Harris said companies that benefit from the public celebrating Juneteenth, while upholding inequitable corporate policies, are opportunistic. She explained how companies and people who have no real understanding of the mental, economic and generational impact of slavery can profit off of it is like “a spit in the face.”

Walmart pulled its Juneteenth ice cream after it purportedly sparked national outrage. (source:

“It’s really another one of those instances where it’s like your culture is worth benefiting from, but not worth celebrating or not worth honoring,” Harris said.

The significance of this day

While the history of Juneteenth becomes more visible each year, local communities are working to recognize the holiday while also educating the public on the lasting impact of slavery still has on Black communities. 

On May 24, 2022, the San Bernardino County Board of Supervisors voted to mark June 19 each year as Juneteenth, an official county holiday. 

In a statement emailed to Black Voice News last month, in honor of Juneteenth the county encouraged residents to “take time on that day to reflect upon how each of us can practice and promote equity for all people and celebrate that race, ethnicity, heritage, or belief must never stand in the way of freedom.”

As a curator and collector, Brown educates and shares African American history and artifacts across the United States Brown also leads an annual Underground Railroad study tour as part of Footsteps to Freedom, a program that retraces the journey taken by freedom seekers from Kentucky to Canada.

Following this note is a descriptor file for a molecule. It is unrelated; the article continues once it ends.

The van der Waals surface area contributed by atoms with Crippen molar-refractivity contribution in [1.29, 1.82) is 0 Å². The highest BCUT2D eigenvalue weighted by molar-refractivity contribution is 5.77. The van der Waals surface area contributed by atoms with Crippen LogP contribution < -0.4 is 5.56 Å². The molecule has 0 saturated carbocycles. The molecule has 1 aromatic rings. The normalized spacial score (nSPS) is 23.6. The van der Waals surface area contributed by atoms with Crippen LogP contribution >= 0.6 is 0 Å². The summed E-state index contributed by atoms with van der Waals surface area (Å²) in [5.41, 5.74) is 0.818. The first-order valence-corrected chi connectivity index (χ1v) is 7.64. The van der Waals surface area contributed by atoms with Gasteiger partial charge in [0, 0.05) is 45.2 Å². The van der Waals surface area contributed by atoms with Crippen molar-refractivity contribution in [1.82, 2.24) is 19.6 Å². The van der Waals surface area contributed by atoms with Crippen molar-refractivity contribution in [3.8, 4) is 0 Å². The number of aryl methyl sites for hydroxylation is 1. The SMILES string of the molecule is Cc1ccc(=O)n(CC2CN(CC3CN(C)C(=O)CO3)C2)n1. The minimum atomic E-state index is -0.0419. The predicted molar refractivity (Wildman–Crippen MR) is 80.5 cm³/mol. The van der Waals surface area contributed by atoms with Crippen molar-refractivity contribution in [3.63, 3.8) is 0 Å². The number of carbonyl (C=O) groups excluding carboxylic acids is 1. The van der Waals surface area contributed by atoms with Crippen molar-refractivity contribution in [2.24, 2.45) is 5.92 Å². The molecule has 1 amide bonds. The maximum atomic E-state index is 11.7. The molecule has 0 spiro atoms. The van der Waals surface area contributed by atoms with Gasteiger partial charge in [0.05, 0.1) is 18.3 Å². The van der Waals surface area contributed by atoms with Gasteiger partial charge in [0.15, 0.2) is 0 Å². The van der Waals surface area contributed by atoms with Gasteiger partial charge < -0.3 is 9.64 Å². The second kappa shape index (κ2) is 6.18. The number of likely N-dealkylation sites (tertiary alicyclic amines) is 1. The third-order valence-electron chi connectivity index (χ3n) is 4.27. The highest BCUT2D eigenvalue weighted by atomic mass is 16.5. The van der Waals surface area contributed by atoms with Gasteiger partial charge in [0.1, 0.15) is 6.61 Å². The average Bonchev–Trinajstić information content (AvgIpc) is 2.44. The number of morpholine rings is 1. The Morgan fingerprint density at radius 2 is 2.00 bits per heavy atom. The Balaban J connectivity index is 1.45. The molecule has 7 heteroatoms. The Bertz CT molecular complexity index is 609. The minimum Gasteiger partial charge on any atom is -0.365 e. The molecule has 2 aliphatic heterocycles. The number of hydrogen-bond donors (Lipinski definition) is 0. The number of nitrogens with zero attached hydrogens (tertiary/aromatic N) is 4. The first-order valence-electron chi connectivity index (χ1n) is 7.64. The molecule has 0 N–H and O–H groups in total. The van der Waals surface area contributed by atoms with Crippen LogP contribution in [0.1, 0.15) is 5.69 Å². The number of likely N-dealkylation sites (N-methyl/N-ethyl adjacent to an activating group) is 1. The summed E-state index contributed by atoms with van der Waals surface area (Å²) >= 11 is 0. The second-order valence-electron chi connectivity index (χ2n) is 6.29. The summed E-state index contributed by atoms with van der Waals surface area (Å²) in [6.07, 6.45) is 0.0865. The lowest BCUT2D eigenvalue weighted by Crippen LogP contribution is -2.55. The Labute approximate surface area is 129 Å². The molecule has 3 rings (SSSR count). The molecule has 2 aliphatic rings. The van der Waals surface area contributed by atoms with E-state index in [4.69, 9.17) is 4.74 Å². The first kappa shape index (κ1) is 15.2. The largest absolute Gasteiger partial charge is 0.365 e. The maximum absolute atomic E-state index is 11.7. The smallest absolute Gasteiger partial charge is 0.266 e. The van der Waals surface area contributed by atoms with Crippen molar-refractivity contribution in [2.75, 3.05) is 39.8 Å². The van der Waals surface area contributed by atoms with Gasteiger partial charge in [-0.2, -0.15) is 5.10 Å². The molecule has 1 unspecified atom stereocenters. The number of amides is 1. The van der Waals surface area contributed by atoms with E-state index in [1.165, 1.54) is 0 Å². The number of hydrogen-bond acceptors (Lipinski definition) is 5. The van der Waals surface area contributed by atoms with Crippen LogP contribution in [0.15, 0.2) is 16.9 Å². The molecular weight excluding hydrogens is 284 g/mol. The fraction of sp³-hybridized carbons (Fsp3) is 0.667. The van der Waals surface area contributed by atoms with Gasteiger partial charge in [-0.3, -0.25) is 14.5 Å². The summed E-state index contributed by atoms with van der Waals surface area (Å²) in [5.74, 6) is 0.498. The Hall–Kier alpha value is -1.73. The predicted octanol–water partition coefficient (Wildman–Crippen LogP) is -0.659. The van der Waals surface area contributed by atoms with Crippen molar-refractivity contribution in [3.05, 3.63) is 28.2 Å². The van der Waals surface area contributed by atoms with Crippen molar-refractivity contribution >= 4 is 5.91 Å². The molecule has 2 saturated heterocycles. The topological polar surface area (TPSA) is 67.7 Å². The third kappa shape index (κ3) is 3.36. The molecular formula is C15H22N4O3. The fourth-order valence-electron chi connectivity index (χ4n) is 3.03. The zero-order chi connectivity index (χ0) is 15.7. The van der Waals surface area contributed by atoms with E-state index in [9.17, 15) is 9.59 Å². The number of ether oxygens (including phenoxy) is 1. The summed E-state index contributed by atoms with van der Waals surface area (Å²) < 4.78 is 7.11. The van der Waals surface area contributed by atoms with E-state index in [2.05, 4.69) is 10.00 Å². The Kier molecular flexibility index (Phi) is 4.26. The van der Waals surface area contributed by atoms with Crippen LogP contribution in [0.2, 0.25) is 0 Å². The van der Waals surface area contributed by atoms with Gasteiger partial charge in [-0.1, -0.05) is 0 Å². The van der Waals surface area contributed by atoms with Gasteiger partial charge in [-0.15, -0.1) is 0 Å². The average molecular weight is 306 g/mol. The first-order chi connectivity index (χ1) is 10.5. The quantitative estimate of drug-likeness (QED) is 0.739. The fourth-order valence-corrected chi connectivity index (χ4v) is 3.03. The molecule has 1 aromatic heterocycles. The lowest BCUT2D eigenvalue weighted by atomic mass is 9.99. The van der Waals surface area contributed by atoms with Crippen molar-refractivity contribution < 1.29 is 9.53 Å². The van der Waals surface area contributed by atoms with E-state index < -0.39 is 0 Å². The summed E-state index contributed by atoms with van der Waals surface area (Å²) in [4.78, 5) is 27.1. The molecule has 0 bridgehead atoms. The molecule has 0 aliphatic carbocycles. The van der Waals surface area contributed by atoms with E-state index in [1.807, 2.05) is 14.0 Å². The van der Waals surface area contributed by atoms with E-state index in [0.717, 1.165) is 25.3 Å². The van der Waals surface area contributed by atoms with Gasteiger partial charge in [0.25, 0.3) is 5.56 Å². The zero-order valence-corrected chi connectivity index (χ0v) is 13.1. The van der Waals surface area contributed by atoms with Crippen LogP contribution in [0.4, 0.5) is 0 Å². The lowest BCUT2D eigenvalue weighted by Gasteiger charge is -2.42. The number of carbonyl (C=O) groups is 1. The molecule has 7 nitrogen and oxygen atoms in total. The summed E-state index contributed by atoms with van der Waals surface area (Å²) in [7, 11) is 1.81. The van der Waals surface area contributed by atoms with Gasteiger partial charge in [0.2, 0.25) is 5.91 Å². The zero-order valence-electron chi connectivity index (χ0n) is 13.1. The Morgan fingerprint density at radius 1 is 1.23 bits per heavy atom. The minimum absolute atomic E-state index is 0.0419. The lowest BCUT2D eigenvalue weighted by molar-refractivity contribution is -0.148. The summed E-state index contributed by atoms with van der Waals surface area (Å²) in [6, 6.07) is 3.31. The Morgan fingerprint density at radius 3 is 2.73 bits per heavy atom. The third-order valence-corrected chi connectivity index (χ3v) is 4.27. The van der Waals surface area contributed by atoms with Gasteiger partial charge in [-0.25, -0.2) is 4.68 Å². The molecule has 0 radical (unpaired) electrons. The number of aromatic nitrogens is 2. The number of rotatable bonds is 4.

Hardy Brown II said he isn’t surprised by companies capitalizing on the Juneteenth holiday. He believes Lee’s work to make Juneteenth a nationally recognized holiday was important, but it came with unintended consequences.“This is the society we’re in,” he stressed. (source:

“We should be teaching everybody the truth about what happened. They need to understand exactly [how] it went and how it became a holiday,” Brown said, referring to the history of Juneteenth, and the larger context of slavery.

Brown encouraged the public to seek out exhibits at local institutions in San Bernardino or in Riverside that accurately details Black history, like the John M. Pfau Library at California State University, San Bernardino which provides educational resources on the history of Juneteenth as well as materials on the Black history of the Inland Empire on their website and in person.

Breanna Reeves is a reporter in Riverside, California, and uses data-driven reporting to cover issues that affect the lives of Black Californians. Breanna joins Black Voice News as a Report for America Corps member. Previously, Breanna reported on activism and social inequality in San Francisco and Los Angeles, her hometown. Breanna graduated from San Francisco State University with a bachelor’s degree in Print & Online Journalism. She received her master’s degree in Politics and Communication from the London School of Economics. Contact Breanna with tips, comments or concerns at or via twitter @_breereeves.